A big tragedy has struck Indian automaker Tata Motors (NYSE: TTM ) – its managing director, Karl Slym, met an untimely death by falling out of a hotel window in Bangkok. This has shocked the industry, and sounded alarm bells to investors who were hoping for a turnaround in the company's struggling domestic business. Although Tata Motors is a household name in India, it's currently finding it difficult to cope with falling demand and increasing competitive pressure.
Slym joined Tata Motors in 2012, and was heading the Indian operations other than the Jaguar Land Rover business that the company acquired from Ford (NYSE: F ) in 2008. His death not only creates a leadership vacuum, but also brings his several initiatives to revive the company's fortunes to a sudden halt. It will take no less than six months to find Slym's successor – how costly will this gap prove to be for Tata Motors?
Tata Motors, India's fourth-largest auto company, is going through a rough patch. Between April and December 2013, or the first three quarters of the current fiscal year, sales of Tata-brand passenger vehicles declined 37% in India.
Overall sales for the company have also taken a beating with marked declines in passenger vehicle, commercial vehicle, and export sales. Slym was working on reversing these trends by reviving sales of its Nano micro car, launching new cars, and revamping existing models. In addition, just last week Slym told India business daily, Economic Times, that Tata Motors is planning to explore foreign markets like Australia, Saudi Arabia, and Indonesia.
Nano initiatives could suffer
Tata Motors had launched the Nano in 2009 with hopes of providing a viable alternative to two-wheelers, which comprise 77% of the Indian vehicle market. Sadly the promotion campaigns were big failures, and the reported cases of engines bursting into flame did a lot to spark negative publicity for the car. The company's monthly target of selling 20,000 cars has remained elusive.
In 2011 and 2012, Tata Motors tried to boost volumes by pressuring dealers, and there were some big sales months when volumes exceeded 10,000 units. But, Slym wanted a permanent solution and conceptualized different variants of the Nano in the $2,500-$5,200 range, addressing various market needs. He wanted to do away with Nano's "cheapest car in the word" image, and position it as the "Smart City Car", targeting a younger buyer demographic.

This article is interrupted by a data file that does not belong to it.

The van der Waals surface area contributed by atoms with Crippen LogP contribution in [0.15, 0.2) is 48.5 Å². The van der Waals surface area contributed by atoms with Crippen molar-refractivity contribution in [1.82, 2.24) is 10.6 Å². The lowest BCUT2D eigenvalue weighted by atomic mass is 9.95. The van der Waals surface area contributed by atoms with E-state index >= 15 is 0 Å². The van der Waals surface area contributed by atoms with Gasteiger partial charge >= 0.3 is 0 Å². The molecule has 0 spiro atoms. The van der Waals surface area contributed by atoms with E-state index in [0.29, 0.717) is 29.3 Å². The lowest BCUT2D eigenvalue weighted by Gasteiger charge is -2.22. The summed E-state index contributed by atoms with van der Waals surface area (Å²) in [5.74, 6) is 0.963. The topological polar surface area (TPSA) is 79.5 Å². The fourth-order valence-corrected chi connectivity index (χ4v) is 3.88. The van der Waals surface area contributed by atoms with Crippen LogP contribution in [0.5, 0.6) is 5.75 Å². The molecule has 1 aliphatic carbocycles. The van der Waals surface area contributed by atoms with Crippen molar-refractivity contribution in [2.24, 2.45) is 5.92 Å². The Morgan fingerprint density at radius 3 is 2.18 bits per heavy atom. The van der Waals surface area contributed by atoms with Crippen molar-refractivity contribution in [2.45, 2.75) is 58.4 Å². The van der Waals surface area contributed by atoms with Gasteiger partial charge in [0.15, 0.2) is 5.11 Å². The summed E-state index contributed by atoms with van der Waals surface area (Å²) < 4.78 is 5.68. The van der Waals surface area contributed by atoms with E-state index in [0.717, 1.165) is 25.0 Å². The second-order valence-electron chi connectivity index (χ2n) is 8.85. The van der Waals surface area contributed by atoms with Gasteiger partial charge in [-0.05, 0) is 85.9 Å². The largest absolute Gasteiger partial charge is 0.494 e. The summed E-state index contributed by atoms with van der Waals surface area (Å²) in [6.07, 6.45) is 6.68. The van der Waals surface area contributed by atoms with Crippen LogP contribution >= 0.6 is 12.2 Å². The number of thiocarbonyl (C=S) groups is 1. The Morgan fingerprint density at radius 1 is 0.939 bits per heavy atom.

Under his leadership Tata Motors rolled out the compressed natural gas version of the car in 2013. But his efforts have yet to yield results. In the last nine months, the company managed to sell just 13,391 units – down 72% from the previous year.
Tata Motors also recently launched the Nano Twist priced at approximately $3,800. The car comes with electric power steering, better interiors, and features that include remote keyless entry, two glove boxes, and music system with Bluetooth. Another model with a one-liter engine is slated for a launch later in the year. The Indian automaker may find it difficult to drive these initiatives in Slym's absence.
Fate of new product launches uncertain
Tata Motors' biggest problem has been the lack of new products. The last time the company launched a new car was way back in 2010 when it rolled out the Aria, a multi-seat premium utility vehicle.
Slym wanted to put an end to this long lag and had therefore lined up two big releases this year – a hatchback and a compact sedan. Both of the cars will make their debuts at the Indian auto show in February, and are scheduled to be in showrooms later in the year. Tata Motors was planning to bring out new vehicles every year till the end of the decade, a feat that could prove to be challenging for the automaker.
The implications of Slym's unexpected death don't end here. Competition has remained a major concern for Tata as rival players continue to eat up its market share.
Competitors could get an edge
In the period from April to December 2013, sales of passenger vehicles declined 5.72%, and those of commercial vehicles dipped 18.38%, in India. But the weakened state of these sectors has not deterred automakers from across the world to target this emerging market. The current population of India is over 1 billion, while the car ownership rate stands at less than 100 per 1,000 residents. This indicates that there is a huge market which remains untapped.
Ford is hopeful about the industry's prospects – especially in the compact segment where it expects 2 million vehicle sales by 2018. The American automaker plans to unveil its new global compact concept at the Indian auto show. Last year Ford had launched its compact SUV, the EcoSport, which is a big hit. The Renault-Nissan (NASDAQOTH: NSANY ) alliance also wants to increase its presence, and gain hopes to gain 10% market share in India. Nissan's Datsun Go hatchback will be in Indian showrooms soon, followed by more launches by Renault and Nissan through the year.
With Slym's passing, Tata Motors risks losing its direction in the face of the challenges confronting it. While it's too early to predict the extent of the effects, the consequences of Slym's death could weigh heavily on Tata Motors' – and its investors – future prospects.
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